The Stolen Sisters Digital Initiative (SSDI) an artistic commission by imagineNATIVE and national exhibition of four, one-minute digital works by award-winning Canadian Indigenous filmmakers celebrating and honouring Indigenous women and their contributions as strong, successful and valued members of society. Each artist will post about the project and their works leading up to the imagineNATIVE 2012. More information about SSDI
The idea for SNARE came to me in a flash and I loved it immediately. And when that kind of thunderbolt of inspiration happens I figure my job is to do my best to bring that vision to the screen without messing it up.
Since this film doesn’t improve with explanation—and since, as of this post it’s not edited yet, I’m fairly certain none of you have seen it—I’ll give a peek into some of the behind-the-scenes making-of stuff in this blog.
To begin with, I needed to apply for some extra funds since my film idea had a few tricky elements that I knew were going to cost: a big studio, a big cast, aerial stunts, and a lot of dirt and feathers. We found out we got Canada Council for the Arts funding just in the nick of time leading up to the shoot and so we could actually pay our crew (I’ve noticed people like it when you do that).
Fast-forward to a couple of weeks before production. Auditions. I needed seven female cast for the piece, of all ages. I was nervous that I wouldn’t get people out on a mid-August weekend when Vancouver was finally getting some summer weather. However, posting a photo of myself looking ridiculous in a safety harness seemed to do the trick and my Facebook casting notice traveled far and wide.
Forty-five women came out to audition in Vancouver, from as far away as Mount Currie and the Lummi Reservation in Washington, and including some of the admirable women involved with the Butterflies in Spirit group, who are devoted to raising awareness on this issue. Making the final selection was damned tricky, but the selected cast were amazing—tough, funny, hard-working, compassionate and patient, and … patient.
I was also honoured to have Vernon Williams Jr., a singer from Haida Gwaii, on set. Vernon Williams Jr., who I’ve worked with in the past and admire, opened both shoot days with song and smudge, and told us of the healing work he’d been doing over the last two years with communities along the infamous Highway of Tears in Northern BC, where so many Aboriginal women have gone missing.
Now, mishaps. Let’s see. The day before the shoot, we had the soil delivered to the studio. Dark, rich and fragrant. A truckload full of it. And once inside the studio, it smelled really bad. My producer called it “toxic” though I’m still not sure if we would have actually poisoned people. However, I’m pretty certain there would have been enough nausea and headaches to keep our cast and crew good and grouchy for two days, if not actually ill. It had to go.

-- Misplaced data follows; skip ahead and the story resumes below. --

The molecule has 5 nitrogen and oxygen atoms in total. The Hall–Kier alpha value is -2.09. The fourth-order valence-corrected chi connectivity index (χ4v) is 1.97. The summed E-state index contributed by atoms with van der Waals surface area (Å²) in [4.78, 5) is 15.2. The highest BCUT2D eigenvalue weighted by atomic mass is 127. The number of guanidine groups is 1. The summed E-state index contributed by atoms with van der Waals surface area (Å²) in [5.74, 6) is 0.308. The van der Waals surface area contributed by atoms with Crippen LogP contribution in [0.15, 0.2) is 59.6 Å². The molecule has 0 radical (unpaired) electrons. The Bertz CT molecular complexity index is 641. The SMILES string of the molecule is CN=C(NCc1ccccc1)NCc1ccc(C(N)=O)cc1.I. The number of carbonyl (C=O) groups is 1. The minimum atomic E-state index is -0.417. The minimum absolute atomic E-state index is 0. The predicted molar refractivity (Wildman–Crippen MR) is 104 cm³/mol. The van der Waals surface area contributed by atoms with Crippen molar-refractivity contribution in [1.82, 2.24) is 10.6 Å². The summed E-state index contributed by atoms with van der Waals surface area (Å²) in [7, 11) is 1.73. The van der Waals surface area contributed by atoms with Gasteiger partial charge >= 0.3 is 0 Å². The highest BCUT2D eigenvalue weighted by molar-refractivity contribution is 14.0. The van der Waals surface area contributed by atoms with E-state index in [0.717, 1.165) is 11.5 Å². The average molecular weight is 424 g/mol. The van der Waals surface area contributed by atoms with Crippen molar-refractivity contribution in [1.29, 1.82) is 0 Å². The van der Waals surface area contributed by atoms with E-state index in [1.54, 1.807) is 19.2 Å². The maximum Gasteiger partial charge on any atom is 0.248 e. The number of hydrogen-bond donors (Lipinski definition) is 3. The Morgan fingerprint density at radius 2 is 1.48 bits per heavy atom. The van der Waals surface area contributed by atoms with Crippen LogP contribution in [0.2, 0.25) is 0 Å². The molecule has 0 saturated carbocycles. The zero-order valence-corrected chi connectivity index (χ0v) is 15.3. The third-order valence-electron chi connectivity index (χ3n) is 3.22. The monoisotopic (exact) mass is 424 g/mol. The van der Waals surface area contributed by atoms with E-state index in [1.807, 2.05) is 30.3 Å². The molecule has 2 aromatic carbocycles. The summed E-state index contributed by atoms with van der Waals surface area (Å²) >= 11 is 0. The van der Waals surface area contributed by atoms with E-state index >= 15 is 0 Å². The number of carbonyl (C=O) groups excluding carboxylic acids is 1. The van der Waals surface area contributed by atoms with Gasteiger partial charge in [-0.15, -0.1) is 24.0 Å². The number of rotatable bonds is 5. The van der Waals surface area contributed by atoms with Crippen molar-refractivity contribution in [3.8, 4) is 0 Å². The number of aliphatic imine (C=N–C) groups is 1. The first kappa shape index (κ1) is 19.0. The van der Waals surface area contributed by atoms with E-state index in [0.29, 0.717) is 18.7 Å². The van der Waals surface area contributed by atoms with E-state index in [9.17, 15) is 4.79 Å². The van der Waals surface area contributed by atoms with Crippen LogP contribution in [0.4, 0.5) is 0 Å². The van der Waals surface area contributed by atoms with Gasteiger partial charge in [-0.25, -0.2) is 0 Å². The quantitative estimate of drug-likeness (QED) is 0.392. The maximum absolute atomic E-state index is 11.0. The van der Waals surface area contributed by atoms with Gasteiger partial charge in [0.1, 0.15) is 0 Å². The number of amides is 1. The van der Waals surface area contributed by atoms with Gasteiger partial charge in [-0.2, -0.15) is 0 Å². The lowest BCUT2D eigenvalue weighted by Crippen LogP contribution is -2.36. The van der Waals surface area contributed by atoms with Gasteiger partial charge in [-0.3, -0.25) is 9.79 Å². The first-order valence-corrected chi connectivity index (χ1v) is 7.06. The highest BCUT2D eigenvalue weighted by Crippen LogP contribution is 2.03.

So, at 5pm on a Friday afternoon, we were madly googling and dialing to get the smelly dirt moved out and source a truckload of non-smelly dirt to be delivered before 8am the next day. With the help of a very buff bald man covered in tattoos, who showed up with enough digger machines to put a smile on any five-year-old boy’s face, as well as a fantastically helpful man named Mr. Death (pronounced “Dee-ath”) who stayed open late to make sure we got the right replacement soil, we were sorted.
The shoot went great. Producer Ki Wight had managed to wrangle her employer, Capilano University, into giving us access to their amazing new film studio facilities and all their gear. We also got to work with some of the students and grads from their film programs, including the Indigenous Independent Digital Filmmaking Program. Meegwetch CapU!
Preparing for the stunt shots took a chunk of the two-day shoot (big thanks to stunt coordinators Chad Bellamy and Matt Reimer and the 12 crew members that suddenly found themselves designated as spotters). Also, wrangling feathers isn’t easy, but it’s a lot easier when you have SFX guy John MacCuspie around. The wardrobe and makeup/hair department literally defied gravity and cinematographer Andrew Coppin made it all look beautiful.
Now I’m off to the edit and sound design. In addition to the commissioned one-minute silent version, I’ll be making a longer sound version, and I’m hoping I can include the amazing singing voice of one of our youngest cast members, who blew me away with an impromptu song at the audition. I hope you can join me for the premiere of SNARE at imagineNATIVE 2012.